Contrary to popular belief, not all news is bad news at Citigroup. Yesterday 122 employees were named Managing Directors and while some might say that the only Wall Street promotion news worth reporting is that of Goldman Sachs, Citigroup is a real bank, too, so let’s all take a moment and give it up for them. It’s not as exciting as winning an iron-pumping sessions with Mike Corbat, but it’s something.
If This Credit Trading Thing Doesn’t Work Out, Citi Employees In London Have A Career In Gift Wrapping To Fall Back OnBy Bess Levin
Behold the amazing attention to detail that was brought to wrapping the desk of a colleague, who showed up late the day after group holiday party. The mouse! The stapler! The tight, clean corners on the monitors!
The Big C apologizes if anyone was under the impression it’d be paying out bonuses and severance. Happy holidays and stay in touch. Read more »
Back in October, new Citi CEO Mike Corbat’s personal trainer predicted that Vikram Pandit’s replacement would waste no time whipping the place into shape, just like he whipped himself into shape in 2010 with the fat-torching Spartacus Workout. Whereas someone else might’ve let the bank have until the new year to get serious, allowing for one last season of pigs in a blanket and egg nog and late night pizza and entire gingerbread houses, Citi’s day’s of “I’ll start the diet tomorrow” are over. Corbat’s transformation plan starts TODAY. Read more »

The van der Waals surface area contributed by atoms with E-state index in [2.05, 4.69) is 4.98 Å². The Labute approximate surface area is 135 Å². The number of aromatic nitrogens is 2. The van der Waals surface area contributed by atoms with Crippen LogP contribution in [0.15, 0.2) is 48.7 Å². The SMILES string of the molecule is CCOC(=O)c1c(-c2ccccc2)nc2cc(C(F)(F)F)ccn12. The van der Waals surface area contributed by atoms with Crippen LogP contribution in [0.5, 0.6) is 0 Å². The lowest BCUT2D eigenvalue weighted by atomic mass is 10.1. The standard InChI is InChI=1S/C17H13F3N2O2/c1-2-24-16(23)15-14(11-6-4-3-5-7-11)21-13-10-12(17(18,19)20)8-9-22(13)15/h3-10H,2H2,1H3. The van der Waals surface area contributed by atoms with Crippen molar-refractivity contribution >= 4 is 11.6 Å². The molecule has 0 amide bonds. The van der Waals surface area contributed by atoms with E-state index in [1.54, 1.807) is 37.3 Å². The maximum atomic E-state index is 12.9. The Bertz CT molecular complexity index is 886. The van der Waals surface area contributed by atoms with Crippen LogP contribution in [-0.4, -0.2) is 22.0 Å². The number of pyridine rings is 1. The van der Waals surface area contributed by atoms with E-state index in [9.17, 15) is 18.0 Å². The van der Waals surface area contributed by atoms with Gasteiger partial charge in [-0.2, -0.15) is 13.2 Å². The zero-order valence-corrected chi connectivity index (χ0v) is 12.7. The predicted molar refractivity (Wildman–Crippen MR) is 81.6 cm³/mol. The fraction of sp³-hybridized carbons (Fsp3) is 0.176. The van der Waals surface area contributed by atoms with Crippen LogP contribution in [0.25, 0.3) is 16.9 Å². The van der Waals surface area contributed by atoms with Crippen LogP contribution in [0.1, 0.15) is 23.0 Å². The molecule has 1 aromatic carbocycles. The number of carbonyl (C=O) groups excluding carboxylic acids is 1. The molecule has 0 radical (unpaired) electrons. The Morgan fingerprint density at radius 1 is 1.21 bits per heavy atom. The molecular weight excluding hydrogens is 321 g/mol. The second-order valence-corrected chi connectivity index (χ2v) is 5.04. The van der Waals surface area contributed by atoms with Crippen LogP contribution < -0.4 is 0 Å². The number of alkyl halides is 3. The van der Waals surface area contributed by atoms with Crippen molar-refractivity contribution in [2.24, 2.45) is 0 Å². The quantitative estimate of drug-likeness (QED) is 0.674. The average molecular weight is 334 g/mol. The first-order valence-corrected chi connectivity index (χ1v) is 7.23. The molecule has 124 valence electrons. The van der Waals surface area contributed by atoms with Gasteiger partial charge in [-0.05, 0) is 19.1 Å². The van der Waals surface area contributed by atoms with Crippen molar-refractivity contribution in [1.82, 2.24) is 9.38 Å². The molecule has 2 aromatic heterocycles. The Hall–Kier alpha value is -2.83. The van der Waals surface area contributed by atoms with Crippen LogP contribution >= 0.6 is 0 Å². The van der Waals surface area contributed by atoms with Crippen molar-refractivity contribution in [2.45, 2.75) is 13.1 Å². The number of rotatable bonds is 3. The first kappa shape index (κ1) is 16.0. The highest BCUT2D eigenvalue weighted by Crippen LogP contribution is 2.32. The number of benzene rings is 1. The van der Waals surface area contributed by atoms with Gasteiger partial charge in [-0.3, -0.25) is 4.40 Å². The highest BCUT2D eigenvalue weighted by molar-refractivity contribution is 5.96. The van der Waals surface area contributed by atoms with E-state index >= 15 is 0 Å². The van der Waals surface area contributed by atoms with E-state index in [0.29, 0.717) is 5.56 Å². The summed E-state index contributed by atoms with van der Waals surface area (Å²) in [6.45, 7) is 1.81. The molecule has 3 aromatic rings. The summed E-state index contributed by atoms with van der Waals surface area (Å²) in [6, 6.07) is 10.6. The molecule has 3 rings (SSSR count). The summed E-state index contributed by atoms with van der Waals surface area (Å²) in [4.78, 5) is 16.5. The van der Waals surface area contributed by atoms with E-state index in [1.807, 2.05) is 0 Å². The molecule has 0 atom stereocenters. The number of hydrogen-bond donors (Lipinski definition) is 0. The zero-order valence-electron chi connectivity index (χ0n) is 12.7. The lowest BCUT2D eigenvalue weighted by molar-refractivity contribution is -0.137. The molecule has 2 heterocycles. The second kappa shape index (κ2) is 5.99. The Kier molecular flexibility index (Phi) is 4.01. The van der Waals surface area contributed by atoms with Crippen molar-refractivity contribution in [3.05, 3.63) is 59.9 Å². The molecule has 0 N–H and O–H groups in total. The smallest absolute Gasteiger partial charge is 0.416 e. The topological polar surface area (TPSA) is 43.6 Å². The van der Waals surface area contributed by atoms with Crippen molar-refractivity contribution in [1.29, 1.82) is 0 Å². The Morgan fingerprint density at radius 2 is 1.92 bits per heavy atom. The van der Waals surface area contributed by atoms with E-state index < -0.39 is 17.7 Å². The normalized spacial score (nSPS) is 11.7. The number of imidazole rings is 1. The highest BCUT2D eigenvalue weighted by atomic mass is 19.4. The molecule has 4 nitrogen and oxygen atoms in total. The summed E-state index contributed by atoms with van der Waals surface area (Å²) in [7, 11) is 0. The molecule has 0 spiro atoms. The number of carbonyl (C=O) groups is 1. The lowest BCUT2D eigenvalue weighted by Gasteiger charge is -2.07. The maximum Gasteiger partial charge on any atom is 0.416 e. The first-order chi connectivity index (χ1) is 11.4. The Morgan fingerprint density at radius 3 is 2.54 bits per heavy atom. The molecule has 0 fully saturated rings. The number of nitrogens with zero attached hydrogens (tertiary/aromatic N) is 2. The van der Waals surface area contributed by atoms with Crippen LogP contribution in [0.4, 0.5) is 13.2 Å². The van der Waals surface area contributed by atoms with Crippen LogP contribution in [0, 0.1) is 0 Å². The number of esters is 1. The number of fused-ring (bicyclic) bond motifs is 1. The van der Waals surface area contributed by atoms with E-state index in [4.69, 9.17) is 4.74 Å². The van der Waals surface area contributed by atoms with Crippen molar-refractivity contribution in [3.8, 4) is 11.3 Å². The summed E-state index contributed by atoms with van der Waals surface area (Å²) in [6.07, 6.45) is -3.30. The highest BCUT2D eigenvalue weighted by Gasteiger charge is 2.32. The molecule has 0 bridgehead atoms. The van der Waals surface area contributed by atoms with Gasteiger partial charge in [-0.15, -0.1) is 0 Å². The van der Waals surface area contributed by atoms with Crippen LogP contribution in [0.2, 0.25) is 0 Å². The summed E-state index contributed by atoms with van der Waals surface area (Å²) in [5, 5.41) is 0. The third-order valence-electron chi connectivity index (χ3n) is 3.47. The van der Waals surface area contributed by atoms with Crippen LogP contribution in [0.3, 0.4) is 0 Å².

Citigroup’s Chairman Has A Plan And It Involves Turning His Weed Wacker, Last Used To Take Out Vikram Pandit, On Bank’s Overgrown BrushBy Bess Levin
O’Neill…joined the Citigroup board in 2009, became chairman this year and has played an increasingly powerful role, as most vividly shown by his ousting of Vikram Pandit as chief executive in October, after months of tension. O’Neill, who hand-picked new CEO Michael Corbat, has an uphill task ahead of him. Citigroup is groaning under $171 billion of assets it wants to shed, has high expenses, and its profitability lags behind that of such competitors as JPMorgan Chase & Co. And O’Neill faces the same question that kept him from being a contender for the Citigroup CEO spot: while he can fix a smaller bank, can he revamp a behemoth as complicated as Citigroup? O’Neill, who declined to comment for this story through a spokesman, has provided some clues about his plan to turn the bank around. On a conference call with investors the day that Pandit stepped down, he said that he will follow his typical playbook. A dozen people who have worked with O’Neill over the years say that plan usually involves the ruthless pruning of underperforming operations and deciding which ones are worth additional investment. [Reuters]
For those worried they’d fallen behind. Read more »